Moses had little experience in film productions, but with encouragement from McGruer, took on the roles of writer and lead actor. “Just talking with Chris gave me permission to play again,” reflects moses. “It’s that spirit of play that can surprise you and take you many places.” Over a period of several months the story developed, locations were scouted, and the crew was assembled.

The quintessential shot of a director and cinematographer. McGruer (left) and Chevalier scope out the limo interior, where magic will soon be made.

Meanwhile, the main character of the story, Joybot, took shape – quirky and utterly human in his journey, and with an eight ton SUV stretch limo “on fuck-off beastly monster truck wheels” as his trusty steed. We were ready to hit the ground running.

Final test shots before diving into filming.

On set:

(Photo: Christopher McGruer) Me, dressing the interior of the limo to add some rock-star glam. It was on this night that I learned the importance of having every possible kind of tape on set.

Film is the playground where necessity becomes its own mother of invention. The last bastion for renegades. Hotboxed with a fat Cuban cigar, the tobacco mushroom cloud billowing through the sunroof. Motion everywhere, guided by tangents and easy to mistake for chaos, but it’s a dance. Rogue cables lying in wait, those languid risky noodle trap lines, coiled currents shorting us into darkness while tin-roof thunder roars. No sleep, long night, one more coffee to pry open bleary eyes. Exhaustion. Exaltation. Everywhere motion, even in the static.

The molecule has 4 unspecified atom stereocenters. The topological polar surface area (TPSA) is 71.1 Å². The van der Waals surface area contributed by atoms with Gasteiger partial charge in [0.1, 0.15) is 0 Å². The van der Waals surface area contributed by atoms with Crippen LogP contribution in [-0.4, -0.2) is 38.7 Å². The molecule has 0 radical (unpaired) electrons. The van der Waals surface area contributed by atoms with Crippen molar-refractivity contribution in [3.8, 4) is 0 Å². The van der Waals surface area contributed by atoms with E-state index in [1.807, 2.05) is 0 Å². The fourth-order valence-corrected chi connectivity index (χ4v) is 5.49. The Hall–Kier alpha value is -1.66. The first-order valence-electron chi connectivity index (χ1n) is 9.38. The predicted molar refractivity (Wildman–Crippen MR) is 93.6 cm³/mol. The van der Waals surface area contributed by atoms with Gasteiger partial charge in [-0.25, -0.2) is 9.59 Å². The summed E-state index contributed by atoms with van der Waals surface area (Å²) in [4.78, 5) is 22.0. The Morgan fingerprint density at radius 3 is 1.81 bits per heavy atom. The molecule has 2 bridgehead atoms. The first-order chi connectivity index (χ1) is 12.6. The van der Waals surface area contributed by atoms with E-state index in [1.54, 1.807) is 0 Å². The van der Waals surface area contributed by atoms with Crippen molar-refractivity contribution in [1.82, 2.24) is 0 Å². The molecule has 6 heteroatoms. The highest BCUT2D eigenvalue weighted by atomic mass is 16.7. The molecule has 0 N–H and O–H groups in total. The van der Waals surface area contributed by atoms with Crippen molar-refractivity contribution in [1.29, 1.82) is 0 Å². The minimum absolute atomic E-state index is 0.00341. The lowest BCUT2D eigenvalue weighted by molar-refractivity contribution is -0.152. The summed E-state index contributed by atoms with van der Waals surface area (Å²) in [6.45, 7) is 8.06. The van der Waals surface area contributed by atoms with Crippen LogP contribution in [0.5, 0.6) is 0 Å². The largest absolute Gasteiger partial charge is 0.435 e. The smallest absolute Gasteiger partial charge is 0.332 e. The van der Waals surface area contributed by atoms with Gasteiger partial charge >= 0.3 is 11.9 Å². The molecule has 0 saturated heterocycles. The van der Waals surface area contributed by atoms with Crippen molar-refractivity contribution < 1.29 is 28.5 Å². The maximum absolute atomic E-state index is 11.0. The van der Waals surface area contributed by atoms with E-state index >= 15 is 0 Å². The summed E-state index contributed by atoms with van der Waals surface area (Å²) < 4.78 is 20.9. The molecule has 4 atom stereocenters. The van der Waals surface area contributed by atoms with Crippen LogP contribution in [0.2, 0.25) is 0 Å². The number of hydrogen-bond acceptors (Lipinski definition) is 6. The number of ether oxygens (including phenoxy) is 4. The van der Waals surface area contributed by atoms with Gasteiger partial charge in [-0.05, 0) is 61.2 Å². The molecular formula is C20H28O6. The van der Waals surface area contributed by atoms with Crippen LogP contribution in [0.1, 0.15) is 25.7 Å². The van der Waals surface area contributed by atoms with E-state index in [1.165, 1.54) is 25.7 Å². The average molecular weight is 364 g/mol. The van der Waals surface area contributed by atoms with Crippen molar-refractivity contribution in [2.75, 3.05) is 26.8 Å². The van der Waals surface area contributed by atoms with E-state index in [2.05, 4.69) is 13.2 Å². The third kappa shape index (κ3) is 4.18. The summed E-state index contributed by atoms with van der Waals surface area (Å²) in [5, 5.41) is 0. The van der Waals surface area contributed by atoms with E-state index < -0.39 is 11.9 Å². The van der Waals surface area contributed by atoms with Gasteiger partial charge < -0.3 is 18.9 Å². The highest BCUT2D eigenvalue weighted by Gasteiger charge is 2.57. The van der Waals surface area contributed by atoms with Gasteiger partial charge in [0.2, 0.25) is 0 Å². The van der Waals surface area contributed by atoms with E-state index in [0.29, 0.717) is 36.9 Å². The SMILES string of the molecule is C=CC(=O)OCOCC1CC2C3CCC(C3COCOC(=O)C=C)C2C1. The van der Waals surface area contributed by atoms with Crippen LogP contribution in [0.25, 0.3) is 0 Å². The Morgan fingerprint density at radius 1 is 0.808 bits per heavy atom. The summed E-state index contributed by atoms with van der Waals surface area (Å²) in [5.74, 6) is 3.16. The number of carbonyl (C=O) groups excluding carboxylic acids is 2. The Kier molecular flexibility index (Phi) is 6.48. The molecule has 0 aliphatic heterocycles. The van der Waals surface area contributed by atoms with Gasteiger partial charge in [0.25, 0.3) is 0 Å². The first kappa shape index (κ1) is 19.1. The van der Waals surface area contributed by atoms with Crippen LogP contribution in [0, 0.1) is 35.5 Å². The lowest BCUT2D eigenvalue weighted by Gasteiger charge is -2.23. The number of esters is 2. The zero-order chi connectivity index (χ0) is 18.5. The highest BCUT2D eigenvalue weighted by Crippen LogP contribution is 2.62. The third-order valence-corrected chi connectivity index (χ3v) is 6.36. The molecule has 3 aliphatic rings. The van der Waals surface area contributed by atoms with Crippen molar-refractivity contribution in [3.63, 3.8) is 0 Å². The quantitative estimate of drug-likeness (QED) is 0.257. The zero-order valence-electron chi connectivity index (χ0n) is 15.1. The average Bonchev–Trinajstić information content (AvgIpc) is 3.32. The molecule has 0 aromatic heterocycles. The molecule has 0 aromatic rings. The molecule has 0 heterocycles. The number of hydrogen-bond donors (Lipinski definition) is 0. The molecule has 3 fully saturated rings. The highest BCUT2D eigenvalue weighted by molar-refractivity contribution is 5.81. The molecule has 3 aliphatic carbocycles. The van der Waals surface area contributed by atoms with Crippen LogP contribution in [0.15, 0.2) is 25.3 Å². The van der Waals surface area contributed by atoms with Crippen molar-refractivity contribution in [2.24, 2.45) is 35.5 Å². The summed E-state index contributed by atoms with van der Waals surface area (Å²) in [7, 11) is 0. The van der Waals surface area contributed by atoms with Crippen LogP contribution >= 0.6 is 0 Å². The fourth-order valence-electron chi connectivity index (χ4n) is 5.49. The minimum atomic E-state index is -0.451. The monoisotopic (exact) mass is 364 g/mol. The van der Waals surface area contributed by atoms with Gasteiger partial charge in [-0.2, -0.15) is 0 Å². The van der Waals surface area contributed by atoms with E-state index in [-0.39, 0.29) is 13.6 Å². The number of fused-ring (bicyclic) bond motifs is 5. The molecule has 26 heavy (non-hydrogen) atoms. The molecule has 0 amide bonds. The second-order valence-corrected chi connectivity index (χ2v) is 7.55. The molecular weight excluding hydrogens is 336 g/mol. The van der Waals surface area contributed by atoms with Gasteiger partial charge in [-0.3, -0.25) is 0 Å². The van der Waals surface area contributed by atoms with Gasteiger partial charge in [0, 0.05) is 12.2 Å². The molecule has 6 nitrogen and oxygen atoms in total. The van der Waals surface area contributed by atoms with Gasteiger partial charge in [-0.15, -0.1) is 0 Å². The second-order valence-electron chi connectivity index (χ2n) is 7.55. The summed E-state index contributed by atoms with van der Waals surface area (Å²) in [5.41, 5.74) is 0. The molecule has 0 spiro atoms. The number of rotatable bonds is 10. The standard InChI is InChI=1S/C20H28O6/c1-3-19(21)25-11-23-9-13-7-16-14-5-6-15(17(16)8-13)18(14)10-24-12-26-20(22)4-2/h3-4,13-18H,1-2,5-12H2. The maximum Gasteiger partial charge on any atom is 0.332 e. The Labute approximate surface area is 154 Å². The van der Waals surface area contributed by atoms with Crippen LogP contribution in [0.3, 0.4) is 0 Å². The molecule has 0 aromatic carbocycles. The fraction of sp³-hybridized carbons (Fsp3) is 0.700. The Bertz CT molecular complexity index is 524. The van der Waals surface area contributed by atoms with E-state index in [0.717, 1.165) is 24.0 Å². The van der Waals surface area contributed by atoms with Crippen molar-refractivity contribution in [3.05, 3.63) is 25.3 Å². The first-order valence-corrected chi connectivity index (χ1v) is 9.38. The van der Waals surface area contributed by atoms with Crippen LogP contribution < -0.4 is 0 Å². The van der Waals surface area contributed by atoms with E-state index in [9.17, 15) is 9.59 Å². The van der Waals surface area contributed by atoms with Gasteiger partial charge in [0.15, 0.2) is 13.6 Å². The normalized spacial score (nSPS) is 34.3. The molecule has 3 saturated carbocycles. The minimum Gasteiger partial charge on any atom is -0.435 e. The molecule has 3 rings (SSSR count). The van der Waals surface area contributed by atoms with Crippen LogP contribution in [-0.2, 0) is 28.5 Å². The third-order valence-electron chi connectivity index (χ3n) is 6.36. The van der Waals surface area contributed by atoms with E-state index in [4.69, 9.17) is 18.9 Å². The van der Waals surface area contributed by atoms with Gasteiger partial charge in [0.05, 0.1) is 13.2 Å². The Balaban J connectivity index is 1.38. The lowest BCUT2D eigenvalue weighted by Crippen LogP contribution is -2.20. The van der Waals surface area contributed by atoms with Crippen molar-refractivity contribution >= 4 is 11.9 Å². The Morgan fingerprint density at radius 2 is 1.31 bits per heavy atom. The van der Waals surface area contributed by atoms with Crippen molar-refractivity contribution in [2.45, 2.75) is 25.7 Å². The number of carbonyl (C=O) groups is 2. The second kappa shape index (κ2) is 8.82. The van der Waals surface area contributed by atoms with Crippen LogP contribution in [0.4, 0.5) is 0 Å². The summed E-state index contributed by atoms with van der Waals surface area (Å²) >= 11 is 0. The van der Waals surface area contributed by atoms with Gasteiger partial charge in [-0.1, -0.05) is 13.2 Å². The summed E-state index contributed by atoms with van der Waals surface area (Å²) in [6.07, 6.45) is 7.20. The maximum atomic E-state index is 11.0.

In dedication and madness, this trio spent over an hour in a nearly-enclosed limo with a massive lit cigar. Moses sums it up, “I was not stoned, I was not tripping. I was on a cigar experience I had never had in my life.”

When you’re dealing with over 650 gigabytes in uncompressed RAW footage, it helps to be able to dump it all and organize it right into the project from the get go. We wait in a data-wrangling stalemate for the footage to download before we can resume filming, and the sun never bargains, so we count the minutes left of darkness and claim them as ours. When the smoke cleared, and the first rays broke through, we realized we’d done it, “we pulled off a heist,” laughed moses.

And he was right. We damn well had.

Beware the risky noodles, cautions moses. They’ll trip you at every turn.

Three nights of filming; each one rife with plot twists, each one conquered tenaciously. In the end, as McGruer says, “it’s all about getting truthful, honest images that work in the context of the final piece.” With layers of curious and fantastic visuals set to the compellingly rhythmic song, Shrink Bigger is a video that offers something new each time you watch it. But even at a first glance, it’s easy to connect with the sense of release that it conveys. This lightness, even in serious times, is a much-needed reminder for all of us, and the core of what moses hopes people will gain from the video. “Give yourself permission to shrink back to big, just shrink bigger. Play. Your heart is always ready and open to play.”

“When you’re trying to capture the performance of the actors, that quicksilver thing, it’s only possible if it’s not rushed. It has to be as relaxed as possible to have that flow.” (McGruer)
At the tail end of a 12-hour overnight shoot, we pulled out all the stops and kicked the quirky up a notch. 
A solitary moses keeps his toes warm as the martini shot is set up.